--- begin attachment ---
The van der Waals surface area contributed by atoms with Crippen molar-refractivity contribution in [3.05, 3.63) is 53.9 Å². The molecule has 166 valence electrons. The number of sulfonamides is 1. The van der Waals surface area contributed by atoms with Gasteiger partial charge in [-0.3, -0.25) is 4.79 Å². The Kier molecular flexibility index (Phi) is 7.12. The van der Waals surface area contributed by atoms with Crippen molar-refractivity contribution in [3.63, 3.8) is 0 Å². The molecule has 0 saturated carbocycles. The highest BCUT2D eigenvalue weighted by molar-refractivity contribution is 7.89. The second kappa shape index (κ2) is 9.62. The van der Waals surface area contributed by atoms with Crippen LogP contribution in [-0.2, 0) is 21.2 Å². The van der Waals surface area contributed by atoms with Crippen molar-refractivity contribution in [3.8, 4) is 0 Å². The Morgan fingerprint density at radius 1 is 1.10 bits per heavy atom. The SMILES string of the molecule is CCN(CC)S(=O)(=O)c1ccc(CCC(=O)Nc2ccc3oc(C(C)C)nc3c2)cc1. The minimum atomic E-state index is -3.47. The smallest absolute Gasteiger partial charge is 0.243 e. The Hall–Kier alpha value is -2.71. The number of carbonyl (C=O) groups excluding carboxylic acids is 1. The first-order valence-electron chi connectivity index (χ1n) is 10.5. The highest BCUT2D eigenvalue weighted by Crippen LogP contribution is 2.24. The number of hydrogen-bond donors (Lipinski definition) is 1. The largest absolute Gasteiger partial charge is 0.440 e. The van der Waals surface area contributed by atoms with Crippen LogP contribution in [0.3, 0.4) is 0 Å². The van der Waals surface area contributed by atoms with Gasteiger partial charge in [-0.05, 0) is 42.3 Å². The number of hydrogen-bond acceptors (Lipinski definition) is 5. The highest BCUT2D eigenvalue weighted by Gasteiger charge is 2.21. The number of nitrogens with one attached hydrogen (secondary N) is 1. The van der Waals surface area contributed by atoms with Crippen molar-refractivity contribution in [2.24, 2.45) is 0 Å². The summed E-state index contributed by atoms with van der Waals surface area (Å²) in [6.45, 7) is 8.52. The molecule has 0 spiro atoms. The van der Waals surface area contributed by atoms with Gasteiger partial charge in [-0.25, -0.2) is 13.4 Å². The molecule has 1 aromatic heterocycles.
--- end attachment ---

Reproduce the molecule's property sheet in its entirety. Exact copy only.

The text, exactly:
The van der Waals surface area contributed by atoms with Crippen molar-refractivity contribution in [3.05, 3.63) is 53.9 Å². The molecule has 166 valence electrons. The number of sulfonamides is 1. The van der Waals surface area contributed by atoms with Gasteiger partial charge in [-0.3, -0.25) is 4.79 Å². The Kier molecular flexibility index (Phi) is 7.12. The van der Waals surface area contributed by atoms with Crippen molar-refractivity contribution in [3.63, 3.8) is 0 Å². The molecule has 0 saturated carbocycles. The highest BCUT2D eigenvalue weighted by molar-refractivity contribution is 7.89. The second kappa shape index (κ2) is 9.62. The van der Waals surface area contributed by atoms with Crippen LogP contribution in [-0.2, 0) is 21.2 Å². The van der Waals surface area contributed by atoms with Crippen molar-refractivity contribution in [3.8, 4) is 0 Å². The Morgan fingerprint density at radius 1 is 1.10 bits per heavy atom. The SMILES string of the molecule is CCN(CC)S(=O)(=O)c1ccc(CCC(=O)Nc2ccc3oc(C(C)C)nc3c2)cc1. The minimum atomic E-state index is -3.47. The smallest absolute Gasteiger partial charge is 0.243 e. The Hall–Kier alpha value is -2.71. The number of carbonyl (C=O) groups excluding carboxylic acids is 1. The first-order valence-electron chi connectivity index (χ1n) is 10.5. The highest BCUT2D eigenvalue weighted by Crippen LogP contribution is 2.24. The number of hydrogen-bond donors (Lipinski definition) is 1. The largest absolute Gasteiger partial charge is 0.440 e. The van der Waals surface area contributed by atoms with Crippen LogP contribution in [0.3, 0.4) is 0 Å². The van der Waals surface area contributed by atoms with Gasteiger partial charge in [-0.05, 0) is 42.3 Å². The number of hydrogen-bond acceptors (Lipinski definition) is 5. The highest BCUT2D eigenvalue weighted by Gasteiger charge is 2.21. The number of nitrogens with one attached hydrogen (secondary N) is 1. The van der Waals surface area contributed by atoms with Crippen molar-refractivity contribution in [2.24, 2.45) is 0 Å². The summed E-state index contributed by atoms with van der Waals surface area (Å²) in [6.45, 7) is 8.52. The molecule has 0 spiro atoms. The van der Waals surface area contributed by atoms with Gasteiger partial charge in [-0.25, -0.2) is 13.4 Å². The molecule has 1 aromatic heterocycles.